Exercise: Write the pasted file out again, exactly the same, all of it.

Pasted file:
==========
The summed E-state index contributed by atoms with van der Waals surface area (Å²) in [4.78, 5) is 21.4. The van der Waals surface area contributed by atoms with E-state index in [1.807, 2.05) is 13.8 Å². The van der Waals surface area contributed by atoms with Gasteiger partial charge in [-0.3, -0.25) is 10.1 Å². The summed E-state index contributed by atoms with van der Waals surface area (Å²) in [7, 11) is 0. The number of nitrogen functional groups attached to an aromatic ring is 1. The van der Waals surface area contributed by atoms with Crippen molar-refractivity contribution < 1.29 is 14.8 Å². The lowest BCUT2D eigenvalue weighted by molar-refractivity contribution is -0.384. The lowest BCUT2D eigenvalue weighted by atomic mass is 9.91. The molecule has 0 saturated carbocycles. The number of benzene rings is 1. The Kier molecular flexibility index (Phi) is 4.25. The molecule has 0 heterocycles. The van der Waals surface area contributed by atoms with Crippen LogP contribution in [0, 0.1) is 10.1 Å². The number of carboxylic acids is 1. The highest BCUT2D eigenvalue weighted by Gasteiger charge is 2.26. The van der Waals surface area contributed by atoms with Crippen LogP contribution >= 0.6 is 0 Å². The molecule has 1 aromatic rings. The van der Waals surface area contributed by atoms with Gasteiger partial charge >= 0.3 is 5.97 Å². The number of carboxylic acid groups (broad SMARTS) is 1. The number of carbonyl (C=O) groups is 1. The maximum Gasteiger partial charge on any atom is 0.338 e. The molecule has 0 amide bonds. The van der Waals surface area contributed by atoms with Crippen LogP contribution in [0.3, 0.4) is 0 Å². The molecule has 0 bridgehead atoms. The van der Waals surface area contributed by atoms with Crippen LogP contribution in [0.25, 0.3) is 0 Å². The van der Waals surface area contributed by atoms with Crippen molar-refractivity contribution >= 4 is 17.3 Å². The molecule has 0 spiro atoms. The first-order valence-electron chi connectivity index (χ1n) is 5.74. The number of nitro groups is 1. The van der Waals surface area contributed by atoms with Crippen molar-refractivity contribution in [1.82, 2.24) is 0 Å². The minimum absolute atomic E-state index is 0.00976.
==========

The summed E-state index contributed by atoms with van der Waals surface area (Å²) in [4.78, 5) is 21.4. The van der Waals surface area contributed by atoms with E-state index in [1.807, 2.05) is 13.8 Å². The van der Waals surface area contributed by atoms with Gasteiger partial charge in [-0.3, -0.25) is 10.1 Å². The summed E-state index contributed by atoms with van der Waals surface area (Å²) in [7, 11) is 0. The number of nitrogen functional groups attached to an aromatic ring is 1. The van der Waals surface area contributed by atoms with Crippen molar-refractivity contribution < 1.29 is 14.8 Å². The lowest BCUT2D eigenvalue weighted by molar-refractivity contribution is -0.384. The lowest BCUT2D eigenvalue weighted by atomic mass is 9.91. The molecule has 0 saturated carbocycles. The number of benzene rings is 1. The Kier molecular flexibility index (Phi) is 4.25. The molecule has 0 heterocycles. The van der Waals surface area contributed by atoms with Crippen LogP contribution in [0, 0.1) is 10.1 Å². The number of carboxylic acids is 1. The highest BCUT2D eigenvalue weighted by Gasteiger charge is 2.26. The van der Waals surface area contributed by atoms with Crippen LogP contribution >= 0.6 is 0 Å². The molecule has 1 aromatic rings. The van der Waals surface area contributed by atoms with Gasteiger partial charge >= 0.3 is 5.97 Å². The number of carboxylic acid groups (broad SMARTS) is 1. The number of carbonyl (C=O) groups is 1. The maximum Gasteiger partial charge on any atom is 0.338 e. The molecule has 0 amide bonds. The van der Waals surface area contributed by atoms with Crippen LogP contribution in [0.3, 0.4) is 0 Å². The molecule has 0 bridgehead atoms. The van der Waals surface area contributed by atoms with Crippen LogP contribution in [0.25, 0.3) is 0 Å². The van der Waals surface area contributed by atoms with Crippen molar-refractivity contribution >= 4 is 17.3 Å². The molecule has 0 spiro atoms. The first-order valence-electron chi connectivity index (χ1n) is 5.74. The number of nitro groups is 1. The van der Waals surface area contributed by atoms with Crippen molar-refractivity contribution in [1.82, 2.24) is 0 Å². The minimum absolute atomic E-state index is 0.00976.